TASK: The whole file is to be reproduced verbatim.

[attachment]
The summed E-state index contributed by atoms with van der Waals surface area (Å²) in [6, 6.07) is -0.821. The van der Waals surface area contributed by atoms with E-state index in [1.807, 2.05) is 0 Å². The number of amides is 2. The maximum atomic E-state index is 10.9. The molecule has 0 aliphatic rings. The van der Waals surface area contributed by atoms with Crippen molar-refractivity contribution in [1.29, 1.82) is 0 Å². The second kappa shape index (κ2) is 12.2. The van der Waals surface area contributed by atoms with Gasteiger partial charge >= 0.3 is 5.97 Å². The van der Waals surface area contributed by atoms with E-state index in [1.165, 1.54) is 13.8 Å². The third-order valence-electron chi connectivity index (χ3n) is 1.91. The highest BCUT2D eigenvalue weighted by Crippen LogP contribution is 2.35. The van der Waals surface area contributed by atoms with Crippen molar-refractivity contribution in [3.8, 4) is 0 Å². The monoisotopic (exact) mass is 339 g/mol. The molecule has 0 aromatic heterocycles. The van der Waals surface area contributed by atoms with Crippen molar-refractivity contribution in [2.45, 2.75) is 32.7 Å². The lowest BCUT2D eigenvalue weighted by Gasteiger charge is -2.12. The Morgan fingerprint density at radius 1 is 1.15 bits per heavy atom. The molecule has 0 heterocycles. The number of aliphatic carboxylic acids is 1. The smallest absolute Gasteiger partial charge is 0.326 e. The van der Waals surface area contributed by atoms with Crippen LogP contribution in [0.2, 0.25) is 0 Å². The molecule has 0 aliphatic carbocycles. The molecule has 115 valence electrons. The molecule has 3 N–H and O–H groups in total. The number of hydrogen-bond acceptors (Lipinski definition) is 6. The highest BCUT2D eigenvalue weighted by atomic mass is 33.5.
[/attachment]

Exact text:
The summed E-state index contributed by atoms with van der Waals surface area (Å²) in [6, 6.07) is -0.821. The van der Waals surface area contributed by atoms with E-state index in [1.807, 2.05) is 0 Å². The number of amides is 2. The maximum atomic E-state index is 10.9. The molecule has 0 aliphatic rings. The van der Waals surface area contributed by atoms with Crippen molar-refractivity contribution in [1.29, 1.82) is 0 Å². The second kappa shape index (κ2) is 12.2. The van der Waals surface area contributed by atoms with Gasteiger partial charge >= 0.3 is 5.97 Å². The van der Waals surface area contributed by atoms with E-state index in [1.165, 1.54) is 13.8 Å². The third-order valence-electron chi connectivity index (χ3n) is 1.91. The highest BCUT2D eigenvalue weighted by Crippen LogP contribution is 2.35. The van der Waals surface area contributed by atoms with Crippen molar-refractivity contribution in [3.8, 4) is 0 Å². The monoisotopic (exact) mass is 339 g/mol. The molecule has 0 aromatic heterocycles. The van der Waals surface area contributed by atoms with Crippen molar-refractivity contribution in [2.45, 2.75) is 32.7 Å². The lowest BCUT2D eigenvalue weighted by Gasteiger charge is -2.12. The Morgan fingerprint density at radius 1 is 1.15 bits per heavy atom. The molecule has 0 heterocycles. The number of aliphatic carboxylic acids is 1. The smallest absolute Gasteiger partial charge is 0.326 e. The van der Waals surface area contributed by atoms with Crippen LogP contribution in [0.2, 0.25) is 0 Å². The molecule has 0 aliphatic carbocycles. The molecule has 115 valence electrons. The molecule has 3 N–H and O–H groups in total. The number of hydrogen-bond acceptors (Lipinski definition) is 6. The highest BCUT2D eigenvalue weighted by atomic mass is 33.5.